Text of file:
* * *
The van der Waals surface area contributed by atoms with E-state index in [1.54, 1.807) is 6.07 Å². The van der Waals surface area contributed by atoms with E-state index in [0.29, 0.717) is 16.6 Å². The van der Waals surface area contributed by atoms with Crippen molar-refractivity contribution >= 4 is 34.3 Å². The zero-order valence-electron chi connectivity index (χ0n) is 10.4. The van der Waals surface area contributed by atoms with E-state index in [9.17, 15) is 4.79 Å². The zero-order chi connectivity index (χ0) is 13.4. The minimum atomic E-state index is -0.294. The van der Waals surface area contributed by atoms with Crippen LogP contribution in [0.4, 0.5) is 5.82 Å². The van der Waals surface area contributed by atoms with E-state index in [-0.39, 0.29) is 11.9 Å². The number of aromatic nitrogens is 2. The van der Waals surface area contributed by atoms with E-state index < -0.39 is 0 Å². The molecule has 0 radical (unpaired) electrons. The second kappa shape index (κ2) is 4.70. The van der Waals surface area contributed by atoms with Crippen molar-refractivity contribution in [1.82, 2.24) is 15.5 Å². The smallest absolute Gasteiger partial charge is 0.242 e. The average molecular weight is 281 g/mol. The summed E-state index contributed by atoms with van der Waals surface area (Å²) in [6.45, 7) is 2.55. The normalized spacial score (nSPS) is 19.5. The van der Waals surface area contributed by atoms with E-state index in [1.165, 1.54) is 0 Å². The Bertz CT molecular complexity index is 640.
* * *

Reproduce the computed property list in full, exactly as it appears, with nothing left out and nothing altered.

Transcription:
The van der Waals surface area contributed by atoms with E-state index in [1.54, 1.807) is 6.07 Å². The van der Waals surface area contributed by atoms with E-state index in [0.29, 0.717) is 16.6 Å². The van der Waals surface area contributed by atoms with Crippen molar-refractivity contribution >= 4 is 34.3 Å². The zero-order valence-electron chi connectivity index (χ0n) is 10.4. The van der Waals surface area contributed by atoms with E-state index in [9.17, 15) is 4.79 Å². The zero-order chi connectivity index (χ0) is 13.4. The minimum atomic E-state index is -0.294. The van der Waals surface area contributed by atoms with Crippen LogP contribution in [0.4, 0.5) is 5.82 Å². The van der Waals surface area contributed by atoms with E-state index in [-0.39, 0.29) is 11.9 Å². The number of aromatic nitrogens is 2. The van der Waals surface area contributed by atoms with E-state index < -0.39 is 0 Å². The molecule has 0 radical (unpaired) electrons. The second kappa shape index (κ2) is 4.70. The van der Waals surface area contributed by atoms with Crippen molar-refractivity contribution in [1.82, 2.24) is 15.5 Å². The smallest absolute Gasteiger partial charge is 0.242 e. The average molecular weight is 281 g/mol. The summed E-state index contributed by atoms with van der Waals surface area (Å²) in [6.45, 7) is 2.55. The normalized spacial score (nSPS) is 19.5. The van der Waals surface area contributed by atoms with E-state index in [1.165, 1.54) is 0 Å². The Bertz CT molecular complexity index is 640.